Dolph Smith's poster links our early river history to two days of street art and activities on South Main - River Arts Fest 2011, Oct. 21 & 22.
The 1st river steamboat headed from Pittsburgh down the Ohio and Mississippi rivers to Memphis and New Orleans in 1811, but most early river traffic floated downstream by canoe, keelboat, and flatboat.
Keelboats were usually long, canoe-shaped, and had a mast for sailing. Flatboats on the other hand were raft-like, rectangular, and built of oak planks with sides 2-3 feet high. Many had a shed in the rear for horses and cattle and a forward cabin for the owner and his family. To go upstream the boats had to be poled or dragged. Instead most flatboats, called "the boat that never came back," were broken up at the end of their journey and the lumber used to build houses and furniture.
Wolf River flowed into the Mississippi just north of today's Pyramid and provided safe harbor for the boats and their cargo, including whiskey from Middle and East Tennessee. The whiskey was shipped on flatboats to Natchez where it brought $2 a gallon, twice the going price in Nashville.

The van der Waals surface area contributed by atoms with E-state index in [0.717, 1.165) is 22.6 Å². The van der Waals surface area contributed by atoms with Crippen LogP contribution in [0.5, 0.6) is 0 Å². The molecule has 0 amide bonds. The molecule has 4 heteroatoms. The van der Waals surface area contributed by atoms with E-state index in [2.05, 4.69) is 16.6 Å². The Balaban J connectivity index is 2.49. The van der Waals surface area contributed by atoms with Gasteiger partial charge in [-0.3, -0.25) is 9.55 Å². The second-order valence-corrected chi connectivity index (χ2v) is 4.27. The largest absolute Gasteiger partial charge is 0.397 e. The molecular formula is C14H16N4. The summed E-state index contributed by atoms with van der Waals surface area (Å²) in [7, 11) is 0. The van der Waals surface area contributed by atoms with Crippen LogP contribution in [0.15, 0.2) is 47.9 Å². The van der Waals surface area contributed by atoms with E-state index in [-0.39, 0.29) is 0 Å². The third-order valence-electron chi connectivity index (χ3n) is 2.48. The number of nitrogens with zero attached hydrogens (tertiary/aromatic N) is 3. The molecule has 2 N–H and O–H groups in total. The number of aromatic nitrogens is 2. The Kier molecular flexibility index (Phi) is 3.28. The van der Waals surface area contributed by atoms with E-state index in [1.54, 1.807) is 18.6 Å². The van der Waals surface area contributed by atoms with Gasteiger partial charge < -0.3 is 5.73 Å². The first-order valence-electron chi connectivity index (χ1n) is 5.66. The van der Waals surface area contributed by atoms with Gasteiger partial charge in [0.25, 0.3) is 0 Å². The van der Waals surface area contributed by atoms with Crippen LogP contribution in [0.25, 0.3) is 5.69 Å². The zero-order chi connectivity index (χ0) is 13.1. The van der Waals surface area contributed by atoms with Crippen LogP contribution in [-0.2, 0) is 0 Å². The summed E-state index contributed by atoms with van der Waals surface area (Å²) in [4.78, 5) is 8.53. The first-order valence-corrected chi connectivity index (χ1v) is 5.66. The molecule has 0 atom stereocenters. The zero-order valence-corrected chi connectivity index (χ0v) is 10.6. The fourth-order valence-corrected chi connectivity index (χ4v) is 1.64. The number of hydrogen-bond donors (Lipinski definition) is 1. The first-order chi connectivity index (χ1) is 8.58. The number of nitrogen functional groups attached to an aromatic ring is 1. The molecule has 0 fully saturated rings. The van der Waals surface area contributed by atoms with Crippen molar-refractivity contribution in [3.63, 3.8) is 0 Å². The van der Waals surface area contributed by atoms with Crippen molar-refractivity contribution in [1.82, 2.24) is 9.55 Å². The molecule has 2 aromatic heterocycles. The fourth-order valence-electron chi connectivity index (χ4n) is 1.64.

A famous flatboat visit: In 1828, then 19 year-old Abraham Lincoln, passed through Memphis on his journey down the Ohio and Mississippi Rivers to New Orleans.
The Mississippi River Museum at Mud Island River Park has a life-size replica of a flatboat and the museum is open Tues. - Sun. from 10 am - 5 pm. Tickets: adults/$10; seniors (60+)/$9; youth 5-11/ $7; children 4 and under/free.